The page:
The prison industrial complex is bankrolling efforts to keep pot illegal

Campaign contribution cynicism.
Campaign contribution cynicism.
Image: Reuters/Steve Dipaola
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A food service company is spending tens of thousands of dollars to fight an effort to decriminalize marijuana in Arizona.

Services Group of America, which contracts to provide prison meals, has given some $80,000 to Arizonans for Responsible Drug Policy, a group fighting Prop 205, which would make it legal for adults in the state to possess, buy, and grow cannabis, and lay the legal groundwork for commercial operations like those in place in Colorado and Oregon.

Since September 2015, Arizonans for Responsible Drug Policy has reported 46 contributions totaling more than $2.1 million, according to state disclosure documents. Of the contributors, only five reported giving more money than Services Group of America. The ballot measure goes to a vote in November.

Services Group of America did not respond to a request for comment on its contributions, but one possible motivation may be as cynical as it is self-interested: If the government can continue to lock away minor drug offenders—many of them non-violent—there will be more mouths to feed in the correctional system.

Other contributors’ motives appear similarly overt. Insys Therapeutics, which contributed $500,000 to Arizonans for Responsible Drug Policy, develops pharmaceutical cannabinoids, so legalizing marijuana would render some of its new drugs unnecessary. The alcohol industry has long been worried about so-called “share of buzz,” so it makes sense the Arizona Wine and Spirits Wholesale Association would give the group $10,000 to combat legalization.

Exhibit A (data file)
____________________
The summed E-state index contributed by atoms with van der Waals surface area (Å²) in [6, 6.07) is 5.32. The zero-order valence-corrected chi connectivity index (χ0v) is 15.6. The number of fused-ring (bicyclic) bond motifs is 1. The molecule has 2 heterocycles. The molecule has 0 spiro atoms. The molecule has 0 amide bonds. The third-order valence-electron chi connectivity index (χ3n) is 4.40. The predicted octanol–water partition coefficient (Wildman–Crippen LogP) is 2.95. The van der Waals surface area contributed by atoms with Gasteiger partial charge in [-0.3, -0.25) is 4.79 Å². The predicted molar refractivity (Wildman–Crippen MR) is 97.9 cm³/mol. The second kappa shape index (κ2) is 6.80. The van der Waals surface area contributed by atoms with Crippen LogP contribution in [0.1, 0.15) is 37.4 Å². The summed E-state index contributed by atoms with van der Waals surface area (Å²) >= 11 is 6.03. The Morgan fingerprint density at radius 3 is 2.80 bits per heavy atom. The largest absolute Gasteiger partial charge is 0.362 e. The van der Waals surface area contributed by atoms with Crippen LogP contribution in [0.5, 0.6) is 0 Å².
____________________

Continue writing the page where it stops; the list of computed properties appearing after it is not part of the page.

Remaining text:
Pro-decriminalization groups have their sights set on the prison population too: In the past three decades, the number of Americans in prison has increased by 375%, from about 316,000 in 1985 to more than 1.5 million in 2013, according to NBC. The number of people in prison on drug offenses has grown more than tenfold since the 1980s, and studies have shown that minorities are disproportionately affected. Those statistics have helped reform advocates get decriminalization on the ballot in seven states: Arizona, Arkansas, California, Florida, Maine, Massachusetts, and Nevada.

If the reasoning behind Services Group of America’s contributions is to ensure prison populations remain high, they’ll be contending with both billionaires and public sentiment heading in the opposite direction.